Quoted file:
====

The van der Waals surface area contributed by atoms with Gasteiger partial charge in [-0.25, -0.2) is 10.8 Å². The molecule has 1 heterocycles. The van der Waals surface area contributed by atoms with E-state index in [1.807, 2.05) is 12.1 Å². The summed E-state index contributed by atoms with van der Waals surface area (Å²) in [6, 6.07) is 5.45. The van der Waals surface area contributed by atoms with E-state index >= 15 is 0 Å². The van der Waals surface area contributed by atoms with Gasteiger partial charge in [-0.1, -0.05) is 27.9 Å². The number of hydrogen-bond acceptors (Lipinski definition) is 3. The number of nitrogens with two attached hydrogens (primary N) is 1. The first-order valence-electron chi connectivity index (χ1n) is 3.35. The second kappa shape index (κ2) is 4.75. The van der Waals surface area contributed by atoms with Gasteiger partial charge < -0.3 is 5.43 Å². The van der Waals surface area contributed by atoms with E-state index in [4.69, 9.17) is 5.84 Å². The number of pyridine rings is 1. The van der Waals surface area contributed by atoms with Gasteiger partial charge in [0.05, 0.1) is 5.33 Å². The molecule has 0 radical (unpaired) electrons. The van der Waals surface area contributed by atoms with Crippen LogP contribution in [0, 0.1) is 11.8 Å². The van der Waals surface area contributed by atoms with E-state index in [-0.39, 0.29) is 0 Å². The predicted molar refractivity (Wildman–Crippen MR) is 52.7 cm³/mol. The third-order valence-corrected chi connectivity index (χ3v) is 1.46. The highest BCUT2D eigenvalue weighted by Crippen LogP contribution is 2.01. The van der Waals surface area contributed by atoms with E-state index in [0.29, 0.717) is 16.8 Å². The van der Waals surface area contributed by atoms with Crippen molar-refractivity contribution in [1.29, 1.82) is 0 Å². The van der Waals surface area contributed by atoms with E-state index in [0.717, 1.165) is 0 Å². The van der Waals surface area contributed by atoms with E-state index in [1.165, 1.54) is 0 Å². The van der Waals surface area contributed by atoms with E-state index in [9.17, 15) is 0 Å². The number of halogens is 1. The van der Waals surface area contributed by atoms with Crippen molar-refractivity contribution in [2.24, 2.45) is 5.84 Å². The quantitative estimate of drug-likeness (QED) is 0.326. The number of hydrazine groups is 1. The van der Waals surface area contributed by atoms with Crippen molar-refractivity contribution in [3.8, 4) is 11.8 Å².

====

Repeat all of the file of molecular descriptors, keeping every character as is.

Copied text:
The van der Waals surface area contributed by atoms with Gasteiger partial charge in [-0.25, -0.2) is 10.8 Å². The molecule has 1 heterocycles. The van der Waals surface area contributed by atoms with E-state index in [1.807, 2.05) is 12.1 Å². The summed E-state index contributed by atoms with van der Waals surface area (Å²) in [6, 6.07) is 5.45. The van der Waals surface area contributed by atoms with E-state index >= 15 is 0 Å². The van der Waals surface area contributed by atoms with Gasteiger partial charge in [-0.1, -0.05) is 27.9 Å². The number of hydrogen-bond acceptors (Lipinski definition) is 3. The number of nitrogens with two attached hydrogens (primary N) is 1. The first-order valence-electron chi connectivity index (χ1n) is 3.35. The second kappa shape index (κ2) is 4.75. The van der Waals surface area contributed by atoms with Gasteiger partial charge < -0.3 is 5.43 Å². The van der Waals surface area contributed by atoms with E-state index in [4.69, 9.17) is 5.84 Å². The number of pyridine rings is 1. The van der Waals surface area contributed by atoms with Gasteiger partial charge in [0.05, 0.1) is 5.33 Å². The molecule has 0 radical (unpaired) electrons. The van der Waals surface area contributed by atoms with Crippen LogP contribution in [0, 0.1) is 11.8 Å². The van der Waals surface area contributed by atoms with E-state index in [-0.39, 0.29) is 0 Å². The predicted molar refractivity (Wildman–Crippen MR) is 52.7 cm³/mol. The third-order valence-corrected chi connectivity index (χ3v) is 1.46. The highest BCUT2D eigenvalue weighted by Crippen LogP contribution is 2.01. The van der Waals surface area contributed by atoms with E-state index in [0.29, 0.717) is 16.8 Å². The van der Waals surface area contributed by atoms with Crippen molar-refractivity contribution in [1.29, 1.82) is 0 Å². The van der Waals surface area contributed by atoms with E-state index in [0.717, 1.165) is 0 Å². The van der Waals surface area contributed by atoms with E-state index in [1.165, 1.54) is 0 Å². The van der Waals surface area contributed by atoms with E-state index in [9.17, 15) is 0 Å². The number of halogens is 1. The van der Waals surface area contributed by atoms with Crippen molar-refractivity contribution in [2.24, 2.45) is 5.84 Å². The quantitative estimate of drug-likeness (QED) is 0.326. The number of hydrazine groups is 1. The van der Waals surface area contributed by atoms with Crippen molar-refractivity contribution in [3.8, 4) is 11.8 Å².